Inspecting the inspectors
Investigators should examine quality: HHS report
When inspectors investigate serious adverse events at hospitals, they should keep a tight focus on patient-care quality issues, and disclosing the investigation results to administrators and accreditation agencies, a review from HHS’ inspector general’s office concluded.
In particular, inspectors should also do a better job of communicating the exact nature of their investigations to hospital administrators, while also taking care not to disrupt any ongoing efforts begun internally by hospitals to address the deficiencies being investigated.
Those were among the key recommendations in a 49-page report titled Adverse Events in Hospitals: Medicare’s Responses to Alleged Serious Events released Nov. 1 by HHS Inspector General Daniel Levinson’s office.
The report is one of several that have followed a 2008 study by the inspector general’s office that estimated as many as 25% of all Medicare beneficiaries were harmed during hospital stays in October of that year, including 13% that involved a prolonged hospital stay, permanent harm, life-sustaining intervention or death.
Although the recommendations in the latest report are addressed to the CMS, the message is equally intended for review by state inspectors. The Social Security Act requires the CMS to contract with state investigators to look into allegations of improper care or treatment that could result in a citation to the hospital for not complying with Medicare’s conditions of participation rules.
“The complaint process, therefore, represents a key part of the CMS’ patient-safety system because it is a potential resource for identifying and responding to adverse events,” the report says.
One of the key recommendations in the report is, when inspectors come in to assess a healthcare provider’s compliance with Medicare’s conditions of participation after a complaint of an “immediate jeopardy,” they should limit their investigative focus exclusively to the incident itself and Medicare’s quality assessment and performanceimprovement condition.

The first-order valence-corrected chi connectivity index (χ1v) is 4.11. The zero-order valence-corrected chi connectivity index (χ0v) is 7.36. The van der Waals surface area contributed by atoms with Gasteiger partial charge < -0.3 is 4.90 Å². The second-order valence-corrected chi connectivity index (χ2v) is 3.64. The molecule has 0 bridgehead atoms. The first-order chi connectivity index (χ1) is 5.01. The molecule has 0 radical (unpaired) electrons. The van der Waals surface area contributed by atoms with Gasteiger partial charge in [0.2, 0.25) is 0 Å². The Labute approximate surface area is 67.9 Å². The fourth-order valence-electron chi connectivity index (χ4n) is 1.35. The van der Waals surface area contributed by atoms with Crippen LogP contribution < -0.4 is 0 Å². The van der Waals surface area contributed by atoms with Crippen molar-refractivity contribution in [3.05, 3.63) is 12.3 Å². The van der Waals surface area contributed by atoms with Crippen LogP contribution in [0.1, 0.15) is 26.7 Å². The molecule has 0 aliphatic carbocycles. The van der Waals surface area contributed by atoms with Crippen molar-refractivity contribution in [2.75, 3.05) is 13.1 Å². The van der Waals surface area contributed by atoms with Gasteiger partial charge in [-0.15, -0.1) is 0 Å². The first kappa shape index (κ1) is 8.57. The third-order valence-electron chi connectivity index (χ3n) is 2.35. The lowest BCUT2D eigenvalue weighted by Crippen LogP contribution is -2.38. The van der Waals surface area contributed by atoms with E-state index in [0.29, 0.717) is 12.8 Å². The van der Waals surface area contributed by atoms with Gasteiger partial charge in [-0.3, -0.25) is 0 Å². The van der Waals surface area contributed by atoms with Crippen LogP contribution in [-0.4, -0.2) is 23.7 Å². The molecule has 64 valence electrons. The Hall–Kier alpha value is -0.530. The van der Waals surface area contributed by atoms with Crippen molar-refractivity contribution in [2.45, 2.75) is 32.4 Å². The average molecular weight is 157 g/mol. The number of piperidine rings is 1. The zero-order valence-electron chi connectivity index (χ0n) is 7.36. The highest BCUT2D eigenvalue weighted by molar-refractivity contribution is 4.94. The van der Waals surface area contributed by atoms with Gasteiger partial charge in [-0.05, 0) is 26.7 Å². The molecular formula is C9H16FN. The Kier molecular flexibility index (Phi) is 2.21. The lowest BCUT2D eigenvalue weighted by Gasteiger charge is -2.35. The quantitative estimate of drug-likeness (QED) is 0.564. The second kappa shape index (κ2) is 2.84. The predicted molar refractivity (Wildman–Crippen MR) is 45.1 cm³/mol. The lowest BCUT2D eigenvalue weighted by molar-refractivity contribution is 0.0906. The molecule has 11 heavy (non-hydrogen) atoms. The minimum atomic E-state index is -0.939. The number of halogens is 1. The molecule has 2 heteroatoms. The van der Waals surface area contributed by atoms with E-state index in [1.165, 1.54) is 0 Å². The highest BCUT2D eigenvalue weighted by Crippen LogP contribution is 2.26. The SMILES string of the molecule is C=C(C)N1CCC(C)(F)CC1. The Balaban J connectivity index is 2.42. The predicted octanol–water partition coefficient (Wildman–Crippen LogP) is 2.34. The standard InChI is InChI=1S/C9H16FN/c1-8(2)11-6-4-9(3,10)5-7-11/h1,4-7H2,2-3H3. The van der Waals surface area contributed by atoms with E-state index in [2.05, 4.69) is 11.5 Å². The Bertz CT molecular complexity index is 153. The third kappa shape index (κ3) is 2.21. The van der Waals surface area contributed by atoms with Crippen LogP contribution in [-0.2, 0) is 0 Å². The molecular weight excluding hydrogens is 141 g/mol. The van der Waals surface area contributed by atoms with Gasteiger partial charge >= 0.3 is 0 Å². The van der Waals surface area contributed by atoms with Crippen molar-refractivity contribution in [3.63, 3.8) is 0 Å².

That conclusion was based on the results of an intensive study of 95 incidents that resulted in immediate jeopardy complaints being filed against hospitals. Those are the most serious events, requiring inspections within two days. The five most common types of immediate jeopardy never-events were sexual assaults, medication errors, physical abuse by staff, restraint problems and suicide, the study found.
Auditors concluded that even though half of the inspections included evaluations of between two and seven Medicare conditions of participation, fewer than half of the inspections included a review of Medicare’s quality-related conditions of participation.
Central to this condition of participation “is the idea that the hospital should take responsibility for improving its performance rather than relying on the survey process and the threat of punitive actions,” inspector general’s auditors wrote.
A response from the CMS said the agency will increase the prominence of quality conditions of participation in its inspections following immediate-jeopardy complaints and explore ways to improve its communications with accrediting agencies following inspections.
Although such inspections could be a source of feedback for hospitals on ways to improve quality, inspectors are not always forthcoming with information. Of the 95 hospitals surveyed for the report, 16 reported that they first learned of the complaint when state agency inspectors arrived at their facilities.
Hospital staff “had trouble” identifying the exact nature of the complaints in 27 of the incidents, and in three cases, administrators said they never did find out why inspectors had arrived.
About two-thirds of hospitals had already begun reviewing the incidents internally by the time inspectors began their surveys, and in some cases administrators said the state inspectors actually delayed their own responses to the incidents, such as staff training. But at the same time, hospitals said they appreciated how the inspectors’ presence added urgency their own reviews.
The inspector general’s office noted that accreditation experts with the Joint Commission received notice of only eight of the 88 incidents that took place at hospitals it accredited. In a response, the CMS said it notified the commission of 28 of 88 events at hospitals accredited by the Joint Commission.